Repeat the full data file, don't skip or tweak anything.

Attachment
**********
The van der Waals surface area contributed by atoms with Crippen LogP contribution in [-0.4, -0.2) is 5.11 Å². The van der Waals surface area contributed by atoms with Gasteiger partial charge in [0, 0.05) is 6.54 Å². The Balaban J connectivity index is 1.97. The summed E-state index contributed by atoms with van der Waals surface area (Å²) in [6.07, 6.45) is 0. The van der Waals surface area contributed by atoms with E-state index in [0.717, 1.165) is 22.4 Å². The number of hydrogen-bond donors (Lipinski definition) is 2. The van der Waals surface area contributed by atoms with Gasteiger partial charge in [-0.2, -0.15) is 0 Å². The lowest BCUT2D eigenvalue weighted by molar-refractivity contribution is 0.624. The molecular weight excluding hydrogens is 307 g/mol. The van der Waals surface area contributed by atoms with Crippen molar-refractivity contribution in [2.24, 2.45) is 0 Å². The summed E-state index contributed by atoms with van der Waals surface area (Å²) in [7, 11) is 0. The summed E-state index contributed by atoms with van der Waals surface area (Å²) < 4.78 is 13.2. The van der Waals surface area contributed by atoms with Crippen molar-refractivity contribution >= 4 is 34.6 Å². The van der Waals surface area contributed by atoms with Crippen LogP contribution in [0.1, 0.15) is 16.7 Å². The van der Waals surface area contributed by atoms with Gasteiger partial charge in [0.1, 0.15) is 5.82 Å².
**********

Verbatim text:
The van der Waals surface area contributed by atoms with Crippen LogP contribution in [-0.4, -0.2) is 5.11 Å². The van der Waals surface area contributed by atoms with Gasteiger partial charge in [0, 0.05) is 6.54 Å². The Balaban J connectivity index is 1.97. The summed E-state index contributed by atoms with van der Waals surface area (Å²) in [6.07, 6.45) is 0. The van der Waals surface area contributed by atoms with E-state index in [0.717, 1.165) is 22.4 Å². The number of hydrogen-bond donors (Lipinski definition) is 2. The van der Waals surface area contributed by atoms with Gasteiger partial charge in [-0.2, -0.15) is 0 Å². The lowest BCUT2D eigenvalue weighted by molar-refractivity contribution is 0.624. The molecular weight excluding hydrogens is 307 g/mol. The van der Waals surface area contributed by atoms with Crippen molar-refractivity contribution in [2.24, 2.45) is 0 Å². The summed E-state index contributed by atoms with van der Waals surface area (Å²) in [7, 11) is 0. The summed E-state index contributed by atoms with van der Waals surface area (Å²) < 4.78 is 13.2. The van der Waals surface area contributed by atoms with Crippen molar-refractivity contribution >= 4 is 34.6 Å². The van der Waals surface area contributed by atoms with Crippen LogP contribution in [0.1, 0.15) is 16.7 Å². The van der Waals surface area contributed by atoms with Gasteiger partial charge in [0.1, 0.15) is 5.82 Å².